Since early 2018, the government of China has tightened policies targeting millionaire investors in the country holding their wealth overseas to avoid large taxes, and it may lead local investors to alternative assets like crypto. Chinese investors rely on the Swiss offshore banking industry, Hong…
Since early 2018, the government of China has tightened policies targeting millionaire investors in the country holding their wealth overseas to avoid large taxes, and it may lead local investors to alternative assets like crypto.
Chinese investors rely on the Swiss offshore banking industry, Hong Kong real estate market, and foreign stock markets to hoard millions of dollars worth of properties, assets, and cash outside of mainland China.
But, local financial authorities have started to crackdown on investors that amass significant wealth in overseas markets.
In recent months, the Chinese government has begun to cooperate with agencies in 83 countries that follow the Common Reporting Standards (CRS) established by the Organization for economic Cooperation and Development (OECD).
The involvement of the Chinese government with the OECD and CRS is expected to lead to direct communication and cooperation with Virgin Islands, Bermuda, Luxembourg, Switzerland, and the Bahamas, five regions that investors often depend on to save massive amounts of capital in the offshore banking sector.
Last month, China disclosed that all 83 countries under CRS and OECD will share data related to financial accounts held by Chinese citizens, allowing the government to target high profile millionaire investors.
The go-to market for Chinese investors in the real estate sector of Hong Kong. Individuals based in China can easily set up a shell company in Hong Kong and receive a bank account with the name of the firm to move funds from China to Hong Kong, with which the investor can invest in properties in the region.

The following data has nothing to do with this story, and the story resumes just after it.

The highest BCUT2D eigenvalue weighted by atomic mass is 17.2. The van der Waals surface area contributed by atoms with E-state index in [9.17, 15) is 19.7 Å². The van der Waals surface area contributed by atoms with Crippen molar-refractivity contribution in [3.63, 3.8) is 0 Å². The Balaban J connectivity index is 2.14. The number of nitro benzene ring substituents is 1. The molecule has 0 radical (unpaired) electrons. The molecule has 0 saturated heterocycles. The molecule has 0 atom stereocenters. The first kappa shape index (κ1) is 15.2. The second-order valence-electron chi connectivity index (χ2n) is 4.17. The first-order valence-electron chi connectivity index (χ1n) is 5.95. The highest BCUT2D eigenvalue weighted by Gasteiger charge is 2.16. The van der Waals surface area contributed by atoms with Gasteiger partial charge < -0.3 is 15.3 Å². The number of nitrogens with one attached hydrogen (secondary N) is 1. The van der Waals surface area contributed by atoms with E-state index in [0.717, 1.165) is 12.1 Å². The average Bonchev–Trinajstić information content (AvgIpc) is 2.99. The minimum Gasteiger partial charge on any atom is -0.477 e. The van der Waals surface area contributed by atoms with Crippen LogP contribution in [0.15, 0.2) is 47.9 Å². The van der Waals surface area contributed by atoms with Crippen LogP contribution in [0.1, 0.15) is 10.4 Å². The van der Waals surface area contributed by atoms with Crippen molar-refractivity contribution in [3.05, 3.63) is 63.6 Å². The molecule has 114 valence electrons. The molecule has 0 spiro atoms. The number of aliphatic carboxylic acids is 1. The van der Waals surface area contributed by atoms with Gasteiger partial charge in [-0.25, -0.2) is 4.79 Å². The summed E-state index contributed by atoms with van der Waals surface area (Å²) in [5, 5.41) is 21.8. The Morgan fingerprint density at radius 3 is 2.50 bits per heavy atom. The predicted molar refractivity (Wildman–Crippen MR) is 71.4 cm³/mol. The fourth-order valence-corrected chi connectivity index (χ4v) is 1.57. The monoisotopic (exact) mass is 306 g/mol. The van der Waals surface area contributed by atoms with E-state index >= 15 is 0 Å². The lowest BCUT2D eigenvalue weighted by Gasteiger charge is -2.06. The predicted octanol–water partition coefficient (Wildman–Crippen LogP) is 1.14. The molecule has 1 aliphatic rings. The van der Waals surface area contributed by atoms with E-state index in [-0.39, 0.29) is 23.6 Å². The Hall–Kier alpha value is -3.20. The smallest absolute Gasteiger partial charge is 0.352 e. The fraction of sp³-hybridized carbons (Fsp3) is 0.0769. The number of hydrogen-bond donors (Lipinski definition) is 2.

The influx of investors from China to the real estate market of Hong Kong led premiums on apartments to rise substantially, creating a real estate bubble that has made it more challenging for local residents to acquire properties.
It is difficult and ineffective for the Chinese government to restrict money flowing from China to the Hong Kong real estate market as it would require a highly impractical process of banks cooperating with the government to censor and monitor every large transaction.
But, it is possible for the government crackdown on individual investors holding large amounts of foreign assets and cash in offshore savings accounts.
Cryptocurrencies like Bitcoin and Ethereum remain as the only alternative outside of the Hong Kong real estate and stock market for local investors to store significant capital in. The lack of correlation between crypto and the broader financial market could appeal to investors as a safe haven against the global economy.
Hong Kong and Taiwan-based digital asset exchange executive Terence Tsang stated in an interview that the over-the-counter (OTC) crypto market of China still remains active subsequent to the imposition of a blanket ban by the government.
“The latest warning and potentially increased monitoring of foreign platforms is targeted at a batch of smaller exchanges that had claimed to be foreign entities, but are in fact operating in China claiming they have outsourced their operations to a Chinese company,” Tsang said.
Featured image from Shutterstock.
Last modified: January 24, 2020 10:57 PM UTC